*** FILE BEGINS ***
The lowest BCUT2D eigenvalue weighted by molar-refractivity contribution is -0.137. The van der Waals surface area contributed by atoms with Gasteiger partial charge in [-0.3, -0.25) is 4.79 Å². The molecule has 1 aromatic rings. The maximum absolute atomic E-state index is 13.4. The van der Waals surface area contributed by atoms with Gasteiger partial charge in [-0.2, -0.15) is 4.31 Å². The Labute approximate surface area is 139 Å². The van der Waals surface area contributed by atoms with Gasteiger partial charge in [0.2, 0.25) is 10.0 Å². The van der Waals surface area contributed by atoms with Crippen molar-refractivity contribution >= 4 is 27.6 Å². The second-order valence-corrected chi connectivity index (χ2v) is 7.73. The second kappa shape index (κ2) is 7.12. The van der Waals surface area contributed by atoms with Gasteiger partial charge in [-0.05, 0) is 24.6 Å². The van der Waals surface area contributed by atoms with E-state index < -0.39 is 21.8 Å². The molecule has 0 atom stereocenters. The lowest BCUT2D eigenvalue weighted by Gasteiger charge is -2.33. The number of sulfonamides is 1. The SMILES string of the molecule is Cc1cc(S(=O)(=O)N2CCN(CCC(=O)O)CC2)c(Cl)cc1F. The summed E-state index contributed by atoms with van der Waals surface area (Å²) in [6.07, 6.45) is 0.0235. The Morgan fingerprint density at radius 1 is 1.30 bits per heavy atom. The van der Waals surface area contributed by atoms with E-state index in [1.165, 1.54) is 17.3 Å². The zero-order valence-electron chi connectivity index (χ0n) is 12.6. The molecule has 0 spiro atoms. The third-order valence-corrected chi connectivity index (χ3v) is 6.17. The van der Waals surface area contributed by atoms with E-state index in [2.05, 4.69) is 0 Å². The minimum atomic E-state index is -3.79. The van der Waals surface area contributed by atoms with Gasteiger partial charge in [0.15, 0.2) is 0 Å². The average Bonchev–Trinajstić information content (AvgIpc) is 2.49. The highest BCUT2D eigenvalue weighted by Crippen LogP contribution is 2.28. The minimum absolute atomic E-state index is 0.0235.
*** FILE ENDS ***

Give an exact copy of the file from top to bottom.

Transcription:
The lowest BCUT2D eigenvalue weighted by molar-refractivity contribution is -0.137. The van der Waals surface area contributed by atoms with Gasteiger partial charge in [-0.3, -0.25) is 4.79 Å². The molecule has 1 aromatic rings. The maximum absolute atomic E-state index is 13.4. The van der Waals surface area contributed by atoms with Gasteiger partial charge in [-0.2, -0.15) is 4.31 Å². The Labute approximate surface area is 139 Å². The van der Waals surface area contributed by atoms with Gasteiger partial charge in [0.2, 0.25) is 10.0 Å². The van der Waals surface area contributed by atoms with Crippen molar-refractivity contribution >= 4 is 27.6 Å². The second-order valence-corrected chi connectivity index (χ2v) is 7.73. The second kappa shape index (κ2) is 7.12. The van der Waals surface area contributed by atoms with Gasteiger partial charge in [-0.05, 0) is 24.6 Å². The van der Waals surface area contributed by atoms with E-state index < -0.39 is 21.8 Å². The molecule has 0 atom stereocenters. The lowest BCUT2D eigenvalue weighted by Gasteiger charge is -2.33. The number of sulfonamides is 1. The SMILES string of the molecule is Cc1cc(S(=O)(=O)N2CCN(CCC(=O)O)CC2)c(Cl)cc1F. The summed E-state index contributed by atoms with van der Waals surface area (Å²) in [6.07, 6.45) is 0.0235. The Morgan fingerprint density at radius 1 is 1.30 bits per heavy atom. The van der Waals surface area contributed by atoms with E-state index in [1.165, 1.54) is 17.3 Å². The zero-order valence-electron chi connectivity index (χ0n) is 12.6. The molecule has 0 spiro atoms. The third-order valence-corrected chi connectivity index (χ3v) is 6.17. The van der Waals surface area contributed by atoms with E-state index in [2.05, 4.69) is 0 Å². The minimum atomic E-state index is -3.79. The van der Waals surface area contributed by atoms with Gasteiger partial charge in [0.15, 0.2) is 0 Å². The average Bonchev–Trinajstić information content (AvgIpc) is 2.49. The highest BCUT2D eigenvalue weighted by Crippen LogP contribution is 2.28. The minimum absolute atomic E-state index is 0.0235.